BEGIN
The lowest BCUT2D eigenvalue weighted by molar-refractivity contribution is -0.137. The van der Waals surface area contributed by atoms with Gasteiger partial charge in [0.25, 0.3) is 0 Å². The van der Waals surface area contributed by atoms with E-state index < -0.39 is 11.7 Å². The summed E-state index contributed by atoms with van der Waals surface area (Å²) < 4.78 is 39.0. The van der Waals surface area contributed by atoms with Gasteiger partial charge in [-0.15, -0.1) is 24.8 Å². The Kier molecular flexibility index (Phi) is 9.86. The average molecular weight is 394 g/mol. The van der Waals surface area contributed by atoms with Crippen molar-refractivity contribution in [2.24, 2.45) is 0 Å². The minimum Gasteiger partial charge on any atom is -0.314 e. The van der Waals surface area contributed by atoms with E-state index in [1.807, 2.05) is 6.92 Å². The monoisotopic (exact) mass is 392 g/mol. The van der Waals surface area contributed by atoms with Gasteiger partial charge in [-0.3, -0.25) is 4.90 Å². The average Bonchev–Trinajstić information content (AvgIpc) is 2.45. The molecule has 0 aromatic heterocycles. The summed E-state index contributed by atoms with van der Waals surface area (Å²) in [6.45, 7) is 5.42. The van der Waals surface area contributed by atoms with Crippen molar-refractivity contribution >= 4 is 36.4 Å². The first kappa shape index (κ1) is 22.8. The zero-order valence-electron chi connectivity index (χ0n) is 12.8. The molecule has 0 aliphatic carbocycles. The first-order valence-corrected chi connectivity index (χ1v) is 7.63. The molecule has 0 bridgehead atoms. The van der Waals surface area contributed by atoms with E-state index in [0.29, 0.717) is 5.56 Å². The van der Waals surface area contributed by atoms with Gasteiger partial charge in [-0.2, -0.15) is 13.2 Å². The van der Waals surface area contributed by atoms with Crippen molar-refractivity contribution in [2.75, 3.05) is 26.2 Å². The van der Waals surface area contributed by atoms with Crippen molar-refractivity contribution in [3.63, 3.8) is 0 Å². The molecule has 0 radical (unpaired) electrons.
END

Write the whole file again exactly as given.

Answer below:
The lowest BCUT2D eigenvalue weighted by molar-refractivity contribution is -0.137. The van der Waals surface area contributed by atoms with Gasteiger partial charge in [0.25, 0.3) is 0 Å². The van der Waals surface area contributed by atoms with E-state index < -0.39 is 11.7 Å². The summed E-state index contributed by atoms with van der Waals surface area (Å²) < 4.78 is 39.0. The van der Waals surface area contributed by atoms with Gasteiger partial charge in [-0.15, -0.1) is 24.8 Å². The Kier molecular flexibility index (Phi) is 9.86. The average molecular weight is 394 g/mol. The van der Waals surface area contributed by atoms with Crippen molar-refractivity contribution in [2.24, 2.45) is 0 Å². The minimum Gasteiger partial charge on any atom is -0.314 e. The van der Waals surface area contributed by atoms with E-state index in [1.807, 2.05) is 6.92 Å². The monoisotopic (exact) mass is 392 g/mol. The van der Waals surface area contributed by atoms with Gasteiger partial charge in [-0.3, -0.25) is 4.90 Å². The average Bonchev–Trinajstić information content (AvgIpc) is 2.45. The molecule has 0 aromatic heterocycles. The summed E-state index contributed by atoms with van der Waals surface area (Å²) in [6.45, 7) is 5.42. The van der Waals surface area contributed by atoms with Crippen molar-refractivity contribution >= 4 is 36.4 Å². The first kappa shape index (κ1) is 22.8. The zero-order valence-electron chi connectivity index (χ0n) is 12.8. The molecule has 0 aliphatic carbocycles. The first-order valence-corrected chi connectivity index (χ1v) is 7.63. The molecule has 0 bridgehead atoms. The van der Waals surface area contributed by atoms with E-state index in [0.29, 0.717) is 5.56 Å². The van der Waals surface area contributed by atoms with Gasteiger partial charge in [-0.2, -0.15) is 13.2 Å². The van der Waals surface area contributed by atoms with Crippen molar-refractivity contribution in [2.75, 3.05) is 26.2 Å². The van der Waals surface area contributed by atoms with Crippen molar-refractivity contribution in [3.63, 3.8) is 0 Å². The molecule has 0 radical (unpaired) electrons.